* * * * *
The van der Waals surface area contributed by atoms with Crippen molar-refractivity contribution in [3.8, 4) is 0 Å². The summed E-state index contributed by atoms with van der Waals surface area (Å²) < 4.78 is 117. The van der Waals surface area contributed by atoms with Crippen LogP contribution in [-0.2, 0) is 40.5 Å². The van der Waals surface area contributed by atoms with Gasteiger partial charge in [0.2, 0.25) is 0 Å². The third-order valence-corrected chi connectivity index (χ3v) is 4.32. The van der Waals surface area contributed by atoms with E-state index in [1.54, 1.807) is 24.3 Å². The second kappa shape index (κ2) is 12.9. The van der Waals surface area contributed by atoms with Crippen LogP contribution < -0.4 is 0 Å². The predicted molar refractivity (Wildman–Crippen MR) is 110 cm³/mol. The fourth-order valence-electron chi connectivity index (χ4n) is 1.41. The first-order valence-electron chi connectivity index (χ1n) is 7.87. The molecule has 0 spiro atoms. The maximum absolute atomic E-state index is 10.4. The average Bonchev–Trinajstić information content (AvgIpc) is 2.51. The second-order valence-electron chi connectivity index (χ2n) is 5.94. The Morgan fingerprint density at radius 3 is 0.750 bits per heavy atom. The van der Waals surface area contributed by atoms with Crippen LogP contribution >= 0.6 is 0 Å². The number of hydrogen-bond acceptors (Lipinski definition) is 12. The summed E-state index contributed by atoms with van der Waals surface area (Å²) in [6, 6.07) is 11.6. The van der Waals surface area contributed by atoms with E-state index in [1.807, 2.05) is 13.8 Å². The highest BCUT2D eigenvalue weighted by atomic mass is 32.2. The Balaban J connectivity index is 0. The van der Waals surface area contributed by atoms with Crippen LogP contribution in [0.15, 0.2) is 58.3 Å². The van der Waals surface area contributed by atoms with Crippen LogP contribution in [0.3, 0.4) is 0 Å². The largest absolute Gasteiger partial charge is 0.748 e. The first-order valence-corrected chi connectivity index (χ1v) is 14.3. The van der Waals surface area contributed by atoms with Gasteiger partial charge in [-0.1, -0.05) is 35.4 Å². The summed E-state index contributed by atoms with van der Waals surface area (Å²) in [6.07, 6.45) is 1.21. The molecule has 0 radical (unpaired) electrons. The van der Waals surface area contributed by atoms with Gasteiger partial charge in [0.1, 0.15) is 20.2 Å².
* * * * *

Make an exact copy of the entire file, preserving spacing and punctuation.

The van der Waals surface area contributed by atoms with Crippen molar-refractivity contribution in [3.8, 4) is 0 Å². The summed E-state index contributed by atoms with van der Waals surface area (Å²) < 4.78 is 117. The van der Waals surface area contributed by atoms with Crippen LogP contribution in [-0.2, 0) is 40.5 Å². The van der Waals surface area contributed by atoms with Gasteiger partial charge in [0.2, 0.25) is 0 Å². The third-order valence-corrected chi connectivity index (χ3v) is 4.32. The van der Waals surface area contributed by atoms with E-state index in [1.54, 1.807) is 24.3 Å². The second kappa shape index (κ2) is 12.9. The van der Waals surface area contributed by atoms with Crippen LogP contribution < -0.4 is 0 Å². The predicted molar refractivity (Wildman–Crippen MR) is 110 cm³/mol. The fourth-order valence-electron chi connectivity index (χ4n) is 1.41. The first-order valence-electron chi connectivity index (χ1n) is 7.87. The molecule has 0 spiro atoms. The maximum absolute atomic E-state index is 10.4. The average Bonchev–Trinajstić information content (AvgIpc) is 2.51. The second-order valence-electron chi connectivity index (χ2n) is 5.94. The Morgan fingerprint density at radius 3 is 0.750 bits per heavy atom. The van der Waals surface area contributed by atoms with Crippen LogP contribution >= 0.6 is 0 Å². The number of hydrogen-bond acceptors (Lipinski definition) is 12. The summed E-state index contributed by atoms with van der Waals surface area (Å²) in [6, 6.07) is 11.6. The van der Waals surface area contributed by atoms with E-state index in [1.807, 2.05) is 13.8 Å². The highest BCUT2D eigenvalue weighted by atomic mass is 32.2. The Balaban J connectivity index is 0. The van der Waals surface area contributed by atoms with Crippen LogP contribution in [0.15, 0.2) is 58.3 Å². The van der Waals surface area contributed by atoms with Crippen LogP contribution in [0.3, 0.4) is 0 Å². The largest absolute Gasteiger partial charge is 0.748 e. The first-order valence-corrected chi connectivity index (χ1v) is 14.3. The van der Waals surface area contributed by atoms with Gasteiger partial charge in [-0.1, -0.05) is 35.4 Å². The summed E-state index contributed by atoms with van der Waals surface area (Å²) in [6.07, 6.45) is 1.21. The molecule has 0 radical (unpaired) electrons. The van der Waals surface area contributed by atoms with Gasteiger partial charge in [0.1, 0.15) is 20.2 Å².